# The Complexity of Songs

"The Complexity of Songs" was a journal article published by computer scientist Donald Knuth in 1977,[1] as an in-joke about computational complexity theory. The article capitalizes on the tendency of popular songs to devolve from long and content-rich ballads to highly repetitive texts with little or no meaningful content.[2] The article notes how some songs can reach a complexity level, for a song of length N words, as formula: O(log N). The gist of the article is repeated, below, maintaining the wit of the key concepts.

## Article summary

Knuth writes that "our ancient ancestors invented the concept of refrain" to reduce the space complexity of songs, which becomes crucial when a large number of songs is to be committed to one's memory. Knuth's Lemma 1 states that if N is the length of a song, then the refrain decreases the song complexity to cN, where the factor c < 1.[1]

Knuth further demonstrates a way of producing songs with O($\sqrt N$) complexity, an approach "further improved by a Scottish farmer named O. MacDonald".[1]

More ingenious approaches yield songs of complexity O($\log N$), a class known as "m bottles of beer on the wall".

Finally, the progress during the 20th century — stimulated by the fact that "the advent of modern drugs has led to demands for still less memory" — leads to the ultimate improvement: Arbitrarily long songs with space complexity O(1), e.g. for a song to be defined by the recurrence relation[1]

$S_0=\epsilon, S_k = V_kS_{k-1},\, k\ge 1,$
$V_k =$ 'That's the way,' $U$ 'I like it,' $U$, for all $k \ge 1$
$U=$ 'uh huh,' 'uh huh'

## Further developments

Prof. Kurt Eisemann of San Diego State University in his letter to the Communications of the ACM[3] further improves the latter seemingly unbeatable estimate. He begins with an observation that for practical applications the value of the "hidden constant" c in the Big Oh notation may be crucial in making the difference between the feasibility and unfeasibility: for example a constant value of 1080 would exceed the capacity of any known device. He further notices that a technique has already been known in Mediaeval Europe whereby textual content of an arbitrary tune can be recorded basing on the recurrence relation $S_k = C_2S_{k-1}$, where $C_2 = 'la'$, yielding the value of the big-Oh constant c equal to 2. However it turns out that another culture achieved the absolute lower bound of O(0). As Prof. Eisemann puts it:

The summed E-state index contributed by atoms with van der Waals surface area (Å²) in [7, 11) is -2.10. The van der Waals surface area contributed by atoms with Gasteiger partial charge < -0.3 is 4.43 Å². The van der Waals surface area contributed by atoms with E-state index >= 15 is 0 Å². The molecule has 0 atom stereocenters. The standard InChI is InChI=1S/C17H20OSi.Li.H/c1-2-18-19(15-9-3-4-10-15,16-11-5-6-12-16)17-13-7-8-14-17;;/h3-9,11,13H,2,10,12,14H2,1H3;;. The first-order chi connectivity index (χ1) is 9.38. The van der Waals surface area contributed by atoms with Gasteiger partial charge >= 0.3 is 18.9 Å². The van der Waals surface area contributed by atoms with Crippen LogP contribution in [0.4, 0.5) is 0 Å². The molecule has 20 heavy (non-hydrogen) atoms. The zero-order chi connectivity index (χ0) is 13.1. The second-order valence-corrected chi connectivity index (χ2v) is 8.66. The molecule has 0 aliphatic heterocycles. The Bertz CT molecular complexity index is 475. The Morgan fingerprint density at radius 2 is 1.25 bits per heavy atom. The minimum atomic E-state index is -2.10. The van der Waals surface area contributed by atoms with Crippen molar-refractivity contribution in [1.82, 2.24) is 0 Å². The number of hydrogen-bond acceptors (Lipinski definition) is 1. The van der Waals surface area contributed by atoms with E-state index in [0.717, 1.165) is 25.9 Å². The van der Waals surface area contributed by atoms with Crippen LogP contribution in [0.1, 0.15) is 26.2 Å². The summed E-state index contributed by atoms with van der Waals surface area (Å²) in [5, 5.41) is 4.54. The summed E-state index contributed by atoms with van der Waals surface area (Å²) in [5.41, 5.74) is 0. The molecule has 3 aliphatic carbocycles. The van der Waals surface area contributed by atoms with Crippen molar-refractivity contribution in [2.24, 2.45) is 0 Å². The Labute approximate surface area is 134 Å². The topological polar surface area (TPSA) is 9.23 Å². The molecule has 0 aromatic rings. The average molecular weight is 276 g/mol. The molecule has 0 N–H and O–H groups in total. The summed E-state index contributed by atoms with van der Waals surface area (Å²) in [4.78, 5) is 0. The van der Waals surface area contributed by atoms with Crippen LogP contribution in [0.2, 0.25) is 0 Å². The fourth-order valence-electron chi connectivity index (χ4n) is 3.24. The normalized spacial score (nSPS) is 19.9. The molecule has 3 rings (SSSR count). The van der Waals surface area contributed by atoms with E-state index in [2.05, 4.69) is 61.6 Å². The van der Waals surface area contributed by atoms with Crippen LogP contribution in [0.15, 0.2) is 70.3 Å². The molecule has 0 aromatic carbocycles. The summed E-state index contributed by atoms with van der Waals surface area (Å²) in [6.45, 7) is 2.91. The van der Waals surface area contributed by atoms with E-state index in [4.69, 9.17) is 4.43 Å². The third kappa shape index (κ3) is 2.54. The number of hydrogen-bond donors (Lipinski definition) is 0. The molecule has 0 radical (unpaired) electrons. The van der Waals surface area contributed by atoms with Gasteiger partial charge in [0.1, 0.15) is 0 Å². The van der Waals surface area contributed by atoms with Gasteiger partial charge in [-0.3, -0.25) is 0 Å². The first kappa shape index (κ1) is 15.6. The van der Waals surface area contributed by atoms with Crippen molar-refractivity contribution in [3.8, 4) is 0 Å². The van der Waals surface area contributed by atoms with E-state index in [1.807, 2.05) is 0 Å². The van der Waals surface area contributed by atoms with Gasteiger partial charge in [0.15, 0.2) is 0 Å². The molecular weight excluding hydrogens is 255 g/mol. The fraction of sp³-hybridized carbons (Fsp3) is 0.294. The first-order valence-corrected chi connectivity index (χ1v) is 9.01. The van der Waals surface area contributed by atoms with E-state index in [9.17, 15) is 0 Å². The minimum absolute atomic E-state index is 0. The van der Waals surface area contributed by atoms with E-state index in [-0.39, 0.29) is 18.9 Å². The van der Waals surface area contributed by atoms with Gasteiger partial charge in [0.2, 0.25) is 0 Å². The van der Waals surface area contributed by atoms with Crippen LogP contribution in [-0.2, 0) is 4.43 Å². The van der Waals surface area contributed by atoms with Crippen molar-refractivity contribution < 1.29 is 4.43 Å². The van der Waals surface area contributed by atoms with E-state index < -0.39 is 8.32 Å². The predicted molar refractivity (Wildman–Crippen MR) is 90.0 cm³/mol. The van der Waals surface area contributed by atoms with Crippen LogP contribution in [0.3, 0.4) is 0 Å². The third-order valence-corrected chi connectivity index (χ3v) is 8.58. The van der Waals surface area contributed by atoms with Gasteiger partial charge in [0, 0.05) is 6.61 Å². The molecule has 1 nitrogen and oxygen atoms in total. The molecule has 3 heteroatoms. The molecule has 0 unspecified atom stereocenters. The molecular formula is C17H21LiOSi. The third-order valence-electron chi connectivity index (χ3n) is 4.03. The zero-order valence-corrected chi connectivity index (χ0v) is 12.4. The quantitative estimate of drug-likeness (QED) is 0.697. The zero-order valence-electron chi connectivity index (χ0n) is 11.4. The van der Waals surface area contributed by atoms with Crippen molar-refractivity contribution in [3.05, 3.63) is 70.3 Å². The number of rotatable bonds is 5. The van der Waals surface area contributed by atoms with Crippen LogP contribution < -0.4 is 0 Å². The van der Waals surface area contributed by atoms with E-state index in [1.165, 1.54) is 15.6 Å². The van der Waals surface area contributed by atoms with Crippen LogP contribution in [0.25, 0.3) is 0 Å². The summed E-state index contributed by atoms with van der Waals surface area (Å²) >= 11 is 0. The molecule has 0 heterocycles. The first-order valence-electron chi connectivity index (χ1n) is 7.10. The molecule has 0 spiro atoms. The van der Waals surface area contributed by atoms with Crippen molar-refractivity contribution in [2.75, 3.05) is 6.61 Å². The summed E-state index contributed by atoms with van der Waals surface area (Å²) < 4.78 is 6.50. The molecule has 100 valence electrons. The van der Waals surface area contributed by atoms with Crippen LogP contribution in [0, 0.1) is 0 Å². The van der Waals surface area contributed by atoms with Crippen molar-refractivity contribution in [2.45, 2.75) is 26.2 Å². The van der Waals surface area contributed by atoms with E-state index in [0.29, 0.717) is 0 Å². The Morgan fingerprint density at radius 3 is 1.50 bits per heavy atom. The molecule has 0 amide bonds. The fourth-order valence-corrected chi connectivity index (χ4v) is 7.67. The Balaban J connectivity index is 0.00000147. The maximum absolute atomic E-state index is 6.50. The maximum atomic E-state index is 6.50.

"When the Mayflower voyagers first descended on these shores, the native Americans proud of their achievement in the theory of information storage and retrieval, at first welcomed the strangers with the complete silence. This was meant to convey their peak achievement in the complexity of songs, namely the demonstration that a limit as low as c = 0 is indeed obtainable."

However the Europeans were unprepared to grasp this notion, and the chiefs, in order to establish a common ground to convey their achievements later proceeded to demonstrate an approach described by the recurrent relation $S_k = C_1S_{k-1}$, where $C_1 = 'i'$, with a suboptimal complexity given by c = 1.[2][3]

The O(1) space complexity result was also implemented by Guy L. Steele, Jr., perhaps challenged by Knuth's article.[4] Dr. Steele's TELNET Song used a completely different algorithm based on exponential recursion, a parody on some implementations of TELNET.[5][6][7]

It has been suggested that the complexity analysis of human songs can be a useful pedagogic device for teaching students complexity theory.[8]

The article On Superpolylogarithmic Subexponential Functions by prof. Alan Sherman[9] writes that Knuth's article was seminal for analysis of a special class of functions.

## References

1. ^ a b c d Knuth, D. "The Complexity of Songs", SIGACT News, Summer 1977, 17–24.
2. ^ a b Steven Krantz (2005) "Mathematical Apocrypha Redux", ISBN 0-88385-554-2, pp.2, 3.
3. ^ a b Kurt Eisemann, "Further Results on the Complexity of Songs", Communications of the ACM, vol 28 (1985), no. 3, p. 235.
4. ^ Peter G. Neumann, "A further view of the first quarter century" ,Communications of the ACM, Volume 27, Issue 4, April 1984, p. 343
5. ^ Guy L. Steele, Jr., "The Telnet Song", Communications of the ACM, April 1984
6. ^ Text of the TELNET Song (retrieved January 5, 2012)
7. ^ Telnet song in MIDI format
8. ^ Chavey, Darrah (1996). "Songs and the analysis of algorithms". SIGCSE '96: 4–8. doi:10.1145/236452.236475. Retrieved 7 January 2013.
9. ^ Alan Sherman, "On Superpolylogarithmic Subexponential Functions:, ACM SIGACT News, vol. 22, no. 1, 1991, p. 65